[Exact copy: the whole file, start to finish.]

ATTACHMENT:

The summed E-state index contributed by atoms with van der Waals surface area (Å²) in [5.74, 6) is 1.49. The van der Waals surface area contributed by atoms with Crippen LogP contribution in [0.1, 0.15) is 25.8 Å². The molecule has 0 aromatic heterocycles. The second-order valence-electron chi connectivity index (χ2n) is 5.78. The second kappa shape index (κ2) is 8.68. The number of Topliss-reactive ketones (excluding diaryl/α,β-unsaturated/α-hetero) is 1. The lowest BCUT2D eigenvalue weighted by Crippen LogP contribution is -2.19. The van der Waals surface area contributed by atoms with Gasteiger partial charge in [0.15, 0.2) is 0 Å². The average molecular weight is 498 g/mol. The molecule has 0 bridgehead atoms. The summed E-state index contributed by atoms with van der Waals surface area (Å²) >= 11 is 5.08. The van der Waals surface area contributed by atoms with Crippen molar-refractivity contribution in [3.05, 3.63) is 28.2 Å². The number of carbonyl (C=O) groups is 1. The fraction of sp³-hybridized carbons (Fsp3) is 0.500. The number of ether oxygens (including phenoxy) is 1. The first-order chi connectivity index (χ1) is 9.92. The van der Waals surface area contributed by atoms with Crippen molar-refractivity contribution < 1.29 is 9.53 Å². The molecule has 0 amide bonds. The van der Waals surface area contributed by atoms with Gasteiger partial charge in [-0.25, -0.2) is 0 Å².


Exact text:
The summed E-state index contributed by atoms with van der Waals surface area (Å²) in [5.74, 6) is 1.49. The van der Waals surface area contributed by atoms with Crippen LogP contribution in [0.1, 0.15) is 25.8 Å². The molecule has 0 aromatic heterocycles. The second-order valence-electron chi connectivity index (χ2n) is 5.78. The second kappa shape index (κ2) is 8.68. The number of Topliss-reactive ketones (excluding diaryl/α,β-unsaturated/α-hetero) is 1. The lowest BCUT2D eigenvalue weighted by Crippen LogP contribution is -2.19. The van der Waals surface area contributed by atoms with Gasteiger partial charge in [0.15, 0.2) is 0 Å². The average molecular weight is 498 g/mol. The molecule has 0 bridgehead atoms. The summed E-state index contributed by atoms with van der Waals surface area (Å²) >= 11 is 5.08. The van der Waals surface area contributed by atoms with Crippen molar-refractivity contribution in [3.05, 3.63) is 28.2 Å². The number of carbonyl (C=O) groups is 1. The fraction of sp³-hybridized carbons (Fsp3) is 0.500. The number of ether oxygens (including phenoxy) is 1. The first-order chi connectivity index (χ1) is 9.92. The van der Waals surface area contributed by atoms with Crippen molar-refractivity contribution < 1.29 is 9.53 Å². The molecule has 0 amide bonds. The van der Waals surface area contributed by atoms with Gasteiger partial charge in [-0.25, -0.2) is 0 Å².